Methods of the present invention associated with the subject optical systems, devices, components and elements are contemplated. For example, such methods may include selectively focusing a lens on an image, selectively adjusting light exposed to a lens or magnifying an image using a lens assembly. The methods may comprise the act of providing a suitable device or system in which the subject inventions are employed, which provision may be performed by the end user. In other words, the “providing” (e.g., a pump, valve, reflector, etc.) merely requires the end user obtain, access, approach, position, set-up, activate, power-up or otherwise act to provide the requisite device in the subject method. The subject methods may include each of the mechanical activities associated with use of the devices described as well as electrical activity. As such, methodology implicit to the use of the devices described forms part of the invention. Further, electrical hardware and/or software control and power supplies adapted to effect the methods form part of the present invention.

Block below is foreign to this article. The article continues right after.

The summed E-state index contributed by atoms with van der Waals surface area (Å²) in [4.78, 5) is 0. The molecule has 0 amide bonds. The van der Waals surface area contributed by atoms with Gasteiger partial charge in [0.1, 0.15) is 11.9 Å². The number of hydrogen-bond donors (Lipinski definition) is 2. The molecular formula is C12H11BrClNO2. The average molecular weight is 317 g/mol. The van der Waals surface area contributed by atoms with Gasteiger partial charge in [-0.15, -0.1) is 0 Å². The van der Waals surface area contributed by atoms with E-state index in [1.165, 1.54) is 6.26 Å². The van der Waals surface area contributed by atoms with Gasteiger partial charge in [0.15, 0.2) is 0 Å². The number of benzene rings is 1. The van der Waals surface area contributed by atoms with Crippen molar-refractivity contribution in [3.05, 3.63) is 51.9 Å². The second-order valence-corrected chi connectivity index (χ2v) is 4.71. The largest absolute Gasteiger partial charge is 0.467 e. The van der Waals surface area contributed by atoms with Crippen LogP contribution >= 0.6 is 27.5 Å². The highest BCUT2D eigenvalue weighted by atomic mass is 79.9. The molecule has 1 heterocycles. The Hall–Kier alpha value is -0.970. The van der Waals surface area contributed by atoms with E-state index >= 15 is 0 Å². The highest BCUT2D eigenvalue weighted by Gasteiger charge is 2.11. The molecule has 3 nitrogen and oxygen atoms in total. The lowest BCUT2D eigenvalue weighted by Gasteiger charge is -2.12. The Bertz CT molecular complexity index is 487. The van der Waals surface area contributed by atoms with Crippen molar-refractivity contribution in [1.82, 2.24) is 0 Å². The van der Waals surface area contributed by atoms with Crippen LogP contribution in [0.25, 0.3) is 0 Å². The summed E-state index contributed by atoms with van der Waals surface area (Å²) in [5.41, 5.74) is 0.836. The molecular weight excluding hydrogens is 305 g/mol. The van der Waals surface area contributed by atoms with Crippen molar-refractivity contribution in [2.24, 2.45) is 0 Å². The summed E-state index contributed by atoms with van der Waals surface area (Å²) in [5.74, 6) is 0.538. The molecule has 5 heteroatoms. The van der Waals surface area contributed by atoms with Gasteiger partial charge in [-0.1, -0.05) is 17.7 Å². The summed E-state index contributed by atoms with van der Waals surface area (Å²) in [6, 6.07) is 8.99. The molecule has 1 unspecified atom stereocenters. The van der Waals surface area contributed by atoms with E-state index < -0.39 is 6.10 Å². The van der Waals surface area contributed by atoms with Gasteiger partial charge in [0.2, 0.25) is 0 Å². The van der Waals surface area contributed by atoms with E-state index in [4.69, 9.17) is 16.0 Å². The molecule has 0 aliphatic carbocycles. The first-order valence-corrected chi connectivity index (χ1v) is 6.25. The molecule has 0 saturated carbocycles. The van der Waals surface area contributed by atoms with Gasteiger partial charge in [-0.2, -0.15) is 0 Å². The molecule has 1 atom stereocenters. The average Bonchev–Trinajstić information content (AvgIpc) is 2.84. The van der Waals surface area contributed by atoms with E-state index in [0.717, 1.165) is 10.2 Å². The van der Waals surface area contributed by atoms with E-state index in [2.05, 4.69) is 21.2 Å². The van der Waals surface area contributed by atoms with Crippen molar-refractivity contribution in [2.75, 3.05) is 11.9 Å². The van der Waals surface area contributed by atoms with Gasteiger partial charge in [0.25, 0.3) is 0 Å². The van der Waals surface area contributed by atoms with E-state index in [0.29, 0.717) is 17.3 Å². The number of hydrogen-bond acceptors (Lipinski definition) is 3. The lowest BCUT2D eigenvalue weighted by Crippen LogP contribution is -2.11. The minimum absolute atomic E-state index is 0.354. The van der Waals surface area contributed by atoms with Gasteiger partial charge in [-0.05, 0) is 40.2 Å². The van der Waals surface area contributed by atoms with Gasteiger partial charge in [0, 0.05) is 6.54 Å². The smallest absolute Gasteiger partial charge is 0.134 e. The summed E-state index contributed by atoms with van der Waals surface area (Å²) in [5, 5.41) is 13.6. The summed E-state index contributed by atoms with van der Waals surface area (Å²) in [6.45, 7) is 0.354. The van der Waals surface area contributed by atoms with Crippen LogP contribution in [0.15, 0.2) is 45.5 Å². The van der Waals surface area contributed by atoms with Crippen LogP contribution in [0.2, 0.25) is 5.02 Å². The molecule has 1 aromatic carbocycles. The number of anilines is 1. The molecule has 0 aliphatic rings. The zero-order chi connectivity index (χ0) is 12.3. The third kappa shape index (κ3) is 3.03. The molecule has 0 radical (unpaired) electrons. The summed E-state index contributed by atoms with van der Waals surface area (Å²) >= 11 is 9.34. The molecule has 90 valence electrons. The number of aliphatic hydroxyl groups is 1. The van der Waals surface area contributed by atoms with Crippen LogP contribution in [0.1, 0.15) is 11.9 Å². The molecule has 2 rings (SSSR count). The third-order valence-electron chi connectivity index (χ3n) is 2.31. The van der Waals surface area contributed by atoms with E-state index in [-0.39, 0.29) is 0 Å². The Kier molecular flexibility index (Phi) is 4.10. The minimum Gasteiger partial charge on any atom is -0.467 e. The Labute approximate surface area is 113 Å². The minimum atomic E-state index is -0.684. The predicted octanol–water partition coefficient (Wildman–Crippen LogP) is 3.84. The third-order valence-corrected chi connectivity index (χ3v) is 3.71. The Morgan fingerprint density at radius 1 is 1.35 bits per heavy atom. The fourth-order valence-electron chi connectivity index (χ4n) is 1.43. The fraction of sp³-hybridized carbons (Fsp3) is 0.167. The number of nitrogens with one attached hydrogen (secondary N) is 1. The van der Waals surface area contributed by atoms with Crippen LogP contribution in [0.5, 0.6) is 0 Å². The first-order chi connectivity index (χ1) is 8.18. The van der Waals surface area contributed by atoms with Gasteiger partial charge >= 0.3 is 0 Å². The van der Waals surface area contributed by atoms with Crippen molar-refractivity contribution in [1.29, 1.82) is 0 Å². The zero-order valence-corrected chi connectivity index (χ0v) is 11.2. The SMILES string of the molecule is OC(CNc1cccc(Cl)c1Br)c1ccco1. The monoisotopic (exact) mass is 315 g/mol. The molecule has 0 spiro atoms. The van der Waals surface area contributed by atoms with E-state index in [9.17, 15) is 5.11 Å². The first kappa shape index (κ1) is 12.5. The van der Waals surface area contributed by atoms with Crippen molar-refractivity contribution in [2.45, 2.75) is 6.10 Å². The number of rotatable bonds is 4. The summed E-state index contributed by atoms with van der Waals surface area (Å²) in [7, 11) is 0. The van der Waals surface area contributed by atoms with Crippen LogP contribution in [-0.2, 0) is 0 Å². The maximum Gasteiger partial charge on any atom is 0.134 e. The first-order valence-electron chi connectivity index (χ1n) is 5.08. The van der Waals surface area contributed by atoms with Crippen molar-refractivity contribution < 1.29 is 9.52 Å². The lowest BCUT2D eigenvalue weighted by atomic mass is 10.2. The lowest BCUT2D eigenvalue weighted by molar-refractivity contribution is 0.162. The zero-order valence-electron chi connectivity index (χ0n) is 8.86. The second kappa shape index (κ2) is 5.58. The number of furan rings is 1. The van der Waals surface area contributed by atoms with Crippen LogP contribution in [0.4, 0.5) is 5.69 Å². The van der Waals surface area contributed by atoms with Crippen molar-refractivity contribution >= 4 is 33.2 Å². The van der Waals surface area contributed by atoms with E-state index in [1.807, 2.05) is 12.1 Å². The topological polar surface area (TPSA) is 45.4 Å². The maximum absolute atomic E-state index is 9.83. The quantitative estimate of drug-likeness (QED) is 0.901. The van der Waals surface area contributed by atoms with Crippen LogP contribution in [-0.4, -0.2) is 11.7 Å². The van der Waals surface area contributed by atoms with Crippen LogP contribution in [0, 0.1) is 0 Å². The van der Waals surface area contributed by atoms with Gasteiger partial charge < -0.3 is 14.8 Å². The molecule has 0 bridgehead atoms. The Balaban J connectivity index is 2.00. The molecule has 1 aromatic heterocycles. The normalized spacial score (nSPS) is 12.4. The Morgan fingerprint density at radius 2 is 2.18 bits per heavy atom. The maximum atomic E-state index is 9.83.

Yet another aspect of the invention includes kits having any combination of devices described herein—whether provided in packaged combination or assembled by a technician for operating use, instructions for use, etc. A kit may include any number of optical systems according to the present invention. A kit may include various other components for use with the optical systems including mechanical or electrical connectors, power supplies, etc. The subject kits may also include written instructions for use of the devices or their assembly. Such instructions may be printed on a substrate, such as paper or plastic, etc. As such, the instructions may be present in the kits as a package insert, in the labeling of the container of the kit or components thereof (i.e., associated with the packaging or sub-packaging) etc. In other embodiments, the instructions are present as an electronic storage data file present on a suitable computer readable storage medium, e.g., CD-ROM, diskette, etc. In yet other embodiments, the actual instructions are not present in the kit, but means for obtaining the instructions from a remote source, e.g. via the Internet, are provided. An example of this embodiment is a kit that includes a web address where the instructions can be viewed and/or from which the instructions can be downloaded. As with the instructions, this means for obtaining the instructions is recorded on suitable media.